Thursday, August 26, 2010

Counting Butterflies

Recently I had a comment on my post on the Durham Butterfly Count about how do you count butterflies? Well answering this in comments just did not seem to be the best way to answer this.

First having the knowledge to ID each and every butterfly comes with practice, a lot of practice. Some get the IDs easily others no so easy. We always have a team leader that knows the butterflies so everyone in the group does not need to be an expert. Many that come along it is their first time on a butterfly count, still they can be quite helpful and learn along the way.

Eastern Tiger Swallowtail on Swamp Milkweed.
These guys stole the show on the Durham Butterfly Count. They were everywhere, our group tallied 394 of them. At one spot with lots of yellow composites along both sides of the road I was walking fast and counting them as I went. Just getting the ones I could see and hoping not to over or under count, it is actually estimating them. If I had moved slowly I believe they would have been more confusing to tally from mixing back and forth. Some you will always miss and others might get counted twice, so the missed ones make up for the counted twice ones. That roadside composite patch on both sides of the road for 200 yards I tallied up 130 Eastern Tiger Swallowtails. Down the street a massive roadside patch of Hercules Club I estimated 55 tigers on them.

Zebra Swallowtail on Brazilian Verbena. This verbena grows wild along our roadsides and is a big butterfly attractor.  Zebras on our previous counts have mostly tallied 1, this year 16!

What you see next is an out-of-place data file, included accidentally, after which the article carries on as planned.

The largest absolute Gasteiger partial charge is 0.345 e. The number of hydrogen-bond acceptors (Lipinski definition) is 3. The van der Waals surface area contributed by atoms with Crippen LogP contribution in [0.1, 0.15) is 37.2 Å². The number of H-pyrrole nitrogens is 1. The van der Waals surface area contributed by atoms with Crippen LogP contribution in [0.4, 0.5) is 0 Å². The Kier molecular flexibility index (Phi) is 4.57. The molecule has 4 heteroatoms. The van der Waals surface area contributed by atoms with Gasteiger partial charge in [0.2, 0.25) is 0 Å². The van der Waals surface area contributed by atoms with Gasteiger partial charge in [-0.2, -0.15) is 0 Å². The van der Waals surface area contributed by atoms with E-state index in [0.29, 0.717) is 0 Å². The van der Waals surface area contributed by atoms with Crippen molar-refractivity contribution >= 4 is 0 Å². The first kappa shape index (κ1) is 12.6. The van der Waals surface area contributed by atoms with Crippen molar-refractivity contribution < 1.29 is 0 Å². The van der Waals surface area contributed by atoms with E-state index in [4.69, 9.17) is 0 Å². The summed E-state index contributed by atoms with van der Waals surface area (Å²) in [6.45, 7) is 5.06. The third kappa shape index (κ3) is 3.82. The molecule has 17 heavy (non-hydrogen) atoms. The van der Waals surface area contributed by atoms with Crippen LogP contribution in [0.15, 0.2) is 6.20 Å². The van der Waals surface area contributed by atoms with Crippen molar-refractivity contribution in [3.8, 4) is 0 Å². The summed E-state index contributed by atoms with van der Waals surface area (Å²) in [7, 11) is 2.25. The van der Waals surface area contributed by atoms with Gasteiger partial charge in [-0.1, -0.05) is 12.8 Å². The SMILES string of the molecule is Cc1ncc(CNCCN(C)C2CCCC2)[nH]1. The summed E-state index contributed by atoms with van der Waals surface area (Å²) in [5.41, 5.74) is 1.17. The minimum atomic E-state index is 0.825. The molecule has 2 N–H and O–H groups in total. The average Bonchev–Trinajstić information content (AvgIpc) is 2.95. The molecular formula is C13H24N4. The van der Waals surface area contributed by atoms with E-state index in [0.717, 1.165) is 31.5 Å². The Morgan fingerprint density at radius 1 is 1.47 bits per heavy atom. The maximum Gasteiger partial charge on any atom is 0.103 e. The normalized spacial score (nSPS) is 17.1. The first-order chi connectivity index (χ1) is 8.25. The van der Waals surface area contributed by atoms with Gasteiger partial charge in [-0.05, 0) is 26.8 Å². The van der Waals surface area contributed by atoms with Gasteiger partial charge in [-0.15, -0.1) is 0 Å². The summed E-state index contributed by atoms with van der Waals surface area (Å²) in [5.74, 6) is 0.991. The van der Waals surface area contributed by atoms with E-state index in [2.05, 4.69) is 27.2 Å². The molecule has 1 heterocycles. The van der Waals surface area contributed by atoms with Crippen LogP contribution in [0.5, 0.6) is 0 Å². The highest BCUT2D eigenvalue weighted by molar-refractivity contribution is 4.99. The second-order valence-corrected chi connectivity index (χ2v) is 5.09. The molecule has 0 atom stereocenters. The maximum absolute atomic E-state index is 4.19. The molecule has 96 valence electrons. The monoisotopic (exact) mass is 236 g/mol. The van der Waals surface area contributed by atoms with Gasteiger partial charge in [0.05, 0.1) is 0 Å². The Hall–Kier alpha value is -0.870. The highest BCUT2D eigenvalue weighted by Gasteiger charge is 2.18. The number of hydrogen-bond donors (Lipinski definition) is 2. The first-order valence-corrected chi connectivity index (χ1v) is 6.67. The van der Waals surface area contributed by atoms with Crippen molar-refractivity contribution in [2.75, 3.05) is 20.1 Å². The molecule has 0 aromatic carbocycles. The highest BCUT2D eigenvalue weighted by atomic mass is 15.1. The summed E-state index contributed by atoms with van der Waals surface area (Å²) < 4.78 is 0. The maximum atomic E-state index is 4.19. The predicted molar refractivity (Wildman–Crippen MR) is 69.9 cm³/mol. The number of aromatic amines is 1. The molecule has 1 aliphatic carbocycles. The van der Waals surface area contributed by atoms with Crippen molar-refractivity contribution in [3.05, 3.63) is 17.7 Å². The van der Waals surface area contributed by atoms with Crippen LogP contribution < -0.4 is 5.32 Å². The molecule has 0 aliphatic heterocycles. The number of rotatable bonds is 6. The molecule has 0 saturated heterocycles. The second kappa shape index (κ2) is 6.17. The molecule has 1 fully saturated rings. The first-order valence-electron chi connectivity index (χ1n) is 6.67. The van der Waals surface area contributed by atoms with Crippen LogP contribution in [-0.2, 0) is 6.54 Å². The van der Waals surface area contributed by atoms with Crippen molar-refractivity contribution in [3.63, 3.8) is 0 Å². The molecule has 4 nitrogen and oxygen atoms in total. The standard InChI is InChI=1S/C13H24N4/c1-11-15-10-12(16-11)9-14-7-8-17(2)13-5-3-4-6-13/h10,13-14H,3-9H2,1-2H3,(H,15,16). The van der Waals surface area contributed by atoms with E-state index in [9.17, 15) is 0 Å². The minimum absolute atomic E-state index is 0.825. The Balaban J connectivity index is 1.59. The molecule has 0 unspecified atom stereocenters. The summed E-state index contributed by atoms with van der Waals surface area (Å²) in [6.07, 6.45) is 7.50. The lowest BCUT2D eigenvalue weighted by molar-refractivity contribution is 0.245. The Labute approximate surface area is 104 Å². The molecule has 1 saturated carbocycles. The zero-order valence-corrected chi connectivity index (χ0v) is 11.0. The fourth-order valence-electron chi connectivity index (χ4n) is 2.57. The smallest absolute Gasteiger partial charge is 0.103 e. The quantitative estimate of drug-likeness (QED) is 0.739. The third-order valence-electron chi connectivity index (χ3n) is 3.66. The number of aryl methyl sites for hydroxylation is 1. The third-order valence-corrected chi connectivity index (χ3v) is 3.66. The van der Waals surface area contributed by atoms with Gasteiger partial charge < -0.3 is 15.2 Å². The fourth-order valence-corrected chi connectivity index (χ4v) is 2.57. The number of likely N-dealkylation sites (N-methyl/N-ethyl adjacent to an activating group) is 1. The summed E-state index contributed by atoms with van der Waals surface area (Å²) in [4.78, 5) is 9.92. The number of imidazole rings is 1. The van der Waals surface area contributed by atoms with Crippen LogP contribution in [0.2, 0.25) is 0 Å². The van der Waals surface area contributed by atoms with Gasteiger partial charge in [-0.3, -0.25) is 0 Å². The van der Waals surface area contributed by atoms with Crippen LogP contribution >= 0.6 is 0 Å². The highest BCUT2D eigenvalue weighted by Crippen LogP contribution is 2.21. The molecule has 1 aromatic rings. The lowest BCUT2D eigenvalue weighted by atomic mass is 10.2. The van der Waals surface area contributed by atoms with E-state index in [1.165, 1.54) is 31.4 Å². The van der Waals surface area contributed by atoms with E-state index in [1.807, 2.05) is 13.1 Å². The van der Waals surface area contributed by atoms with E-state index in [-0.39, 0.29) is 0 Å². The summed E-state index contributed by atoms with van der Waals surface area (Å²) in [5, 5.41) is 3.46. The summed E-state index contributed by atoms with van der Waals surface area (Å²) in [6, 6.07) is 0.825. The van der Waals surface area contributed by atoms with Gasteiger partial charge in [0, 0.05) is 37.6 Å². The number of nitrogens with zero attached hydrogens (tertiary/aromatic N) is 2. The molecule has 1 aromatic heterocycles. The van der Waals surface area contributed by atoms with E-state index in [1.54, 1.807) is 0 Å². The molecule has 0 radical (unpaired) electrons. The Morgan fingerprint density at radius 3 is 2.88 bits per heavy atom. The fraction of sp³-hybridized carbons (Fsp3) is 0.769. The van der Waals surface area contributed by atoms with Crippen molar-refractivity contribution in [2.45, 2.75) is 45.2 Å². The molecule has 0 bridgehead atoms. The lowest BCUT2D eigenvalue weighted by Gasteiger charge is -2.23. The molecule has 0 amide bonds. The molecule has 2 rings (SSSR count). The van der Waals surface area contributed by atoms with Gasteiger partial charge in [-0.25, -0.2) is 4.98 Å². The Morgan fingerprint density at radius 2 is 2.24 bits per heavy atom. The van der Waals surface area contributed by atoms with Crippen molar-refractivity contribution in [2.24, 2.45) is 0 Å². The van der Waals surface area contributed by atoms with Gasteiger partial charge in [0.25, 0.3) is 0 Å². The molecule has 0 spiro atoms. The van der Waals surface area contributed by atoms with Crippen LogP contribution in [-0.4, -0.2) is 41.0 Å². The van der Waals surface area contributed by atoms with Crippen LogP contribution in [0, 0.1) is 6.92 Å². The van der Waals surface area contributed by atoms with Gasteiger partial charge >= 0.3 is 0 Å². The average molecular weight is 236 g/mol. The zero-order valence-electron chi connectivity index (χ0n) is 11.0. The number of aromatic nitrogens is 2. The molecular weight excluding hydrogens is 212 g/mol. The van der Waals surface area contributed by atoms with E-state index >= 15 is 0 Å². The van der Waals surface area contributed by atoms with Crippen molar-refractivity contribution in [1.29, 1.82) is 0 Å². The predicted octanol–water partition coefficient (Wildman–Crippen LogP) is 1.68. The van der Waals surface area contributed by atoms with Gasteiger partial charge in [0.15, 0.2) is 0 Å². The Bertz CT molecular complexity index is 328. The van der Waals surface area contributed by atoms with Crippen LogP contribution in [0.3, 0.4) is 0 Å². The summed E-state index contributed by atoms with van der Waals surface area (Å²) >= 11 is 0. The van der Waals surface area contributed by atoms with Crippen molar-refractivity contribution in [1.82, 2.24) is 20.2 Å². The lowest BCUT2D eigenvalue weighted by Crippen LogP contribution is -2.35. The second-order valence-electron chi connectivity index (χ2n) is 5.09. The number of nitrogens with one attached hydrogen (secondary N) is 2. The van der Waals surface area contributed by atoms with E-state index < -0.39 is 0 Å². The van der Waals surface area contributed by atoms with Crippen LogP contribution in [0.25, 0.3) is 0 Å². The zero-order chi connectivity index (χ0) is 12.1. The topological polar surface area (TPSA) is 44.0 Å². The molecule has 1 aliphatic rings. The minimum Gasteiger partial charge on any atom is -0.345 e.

Above and below is the Silvery Checkerspot. The yellow flowers above are narrow-leaved Sneezeweed. This plat is very drought tolerant and a good butterfly magnet. We walked about 3 miles in the Flat River Impoundment and probably 2 -21/2 miles of the gravel road was completely full of sneezeweed. We counted the butterflies on it as we approached it, not looking back or where we had been already. Record numbers of the Silvery Checkerspot were found this year as well.



These two butterflies, the Viceroy above and Red Admiral on Swamp Milkweed  below were a challenge to count. The impoundment has Black Willows growing in the ditches. One had to look for moving wings or butterflies flying in the willows then set binoculars on them. We would find Viceroys, Red Admirals, Question marks, Eastern Commas,  Hackberry Emperors and Tawny Emperors in the willows. I know we missed a lot of them, over counting them was not an issue in the willows.